Just about every web conferencing product includes some form of annotation functionality. I am referring to the ability to "mark up" visual content in a live webinar or webcast by drawing on the screen. The idea seems so simple. And yet, I have never come across an implementation that completely satisfies me. Let's take a look at specifics, with some humble suggestions for ways to improve usability.
The first thing to understand is the difference between "screen share" and "slide share" approaches to content display. Some conferencing products (ex: ReadyTalk, Adobe Connect, Cisco WebEx, Webinato) give the presenter the ability to upload slides and access each slide as an individual content item. In these products, annotations may be associated with the slide they are drawn on. So when you move to a new slide, the previous slide's annotations automatically disappear. That's very convenient. And even better, if you revisit a previously shown slide, the product may "remember" and redisplay the annotations you had placed on that slide.
When using screen share to display content, the conferencing product doesn't "know" what content is being shown. Whether it is slides, browser content, or pages in a PDF, the meeting software is just displaying a continuous stream of pixels from your screen. This means that annotations don't "belong" to a piece of content. You are responsible for continually erasing and redrawing on top of the latest visuals.
We also need to differentiate between use cases. I work primarily in the "presentation" world, where one presenter at a time delivers information to an audience. There are other applications that are more geared towards group participation… For instance, allowing students to complete an exercise on screen, or holding brainstorming sessions with team members. In these cases, the leader or facilitator might wish to give annotation control to other attendees. But even in these situations, giving multiple people simultaneous control of annotation markers is likely to result in chaos. It usually makes more sense to grant one person at a time control of annotations, effectively making them a temporary "presenter" or "explicator" who needs to point something out.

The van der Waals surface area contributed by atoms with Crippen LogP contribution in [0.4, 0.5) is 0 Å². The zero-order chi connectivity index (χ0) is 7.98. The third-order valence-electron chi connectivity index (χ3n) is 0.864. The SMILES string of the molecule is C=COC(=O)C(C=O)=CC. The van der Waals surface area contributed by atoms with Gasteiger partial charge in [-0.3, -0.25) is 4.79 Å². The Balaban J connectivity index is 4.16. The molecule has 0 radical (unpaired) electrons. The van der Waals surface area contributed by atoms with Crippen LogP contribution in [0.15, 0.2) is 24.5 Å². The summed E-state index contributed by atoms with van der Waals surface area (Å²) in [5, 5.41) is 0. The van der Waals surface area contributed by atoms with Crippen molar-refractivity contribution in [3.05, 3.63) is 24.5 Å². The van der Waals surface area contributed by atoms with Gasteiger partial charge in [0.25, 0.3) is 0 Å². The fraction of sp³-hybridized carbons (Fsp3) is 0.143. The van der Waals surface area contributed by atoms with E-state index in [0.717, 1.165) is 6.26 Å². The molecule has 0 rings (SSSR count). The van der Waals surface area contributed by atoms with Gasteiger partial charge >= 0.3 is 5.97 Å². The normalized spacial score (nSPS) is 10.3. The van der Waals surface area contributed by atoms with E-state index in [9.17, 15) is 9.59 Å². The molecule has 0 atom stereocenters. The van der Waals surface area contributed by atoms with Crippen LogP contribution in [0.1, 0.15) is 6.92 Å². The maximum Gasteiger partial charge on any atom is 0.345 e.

Understanding these differences in web conferencing lets us examine the first two areas of annotation functionality:
1) Clearing all slide-based annotations. If the web conferencing product associates annotations with individual slides and redisplays them when the slide is revisited, the software needs a way to remove all annotations throughout the entire slide deck with a single command. If I give a webinar or hold a rehearsal and mark up my slides, then need to give the same webinar the next day, I don't want to have to go through the entire presentation deck, slide by slide, finding and erasing my previous annotations.
2) Clearing all displayed annotations. Presenters should have a quick and obvious way to remove all currently displayed markups. This is particularly important for screen sharing situations, where you have to update your annotations to match the new underlying content being shown. Some products (I'm looking at you, WebEx), hide the clear option under a sub-menu, which takes too much selection time and fine mouse control. WebEx always assumes you are working in a shared annotation world, so it has separate subcommands for clearing your own annotations or all annotations on the screen: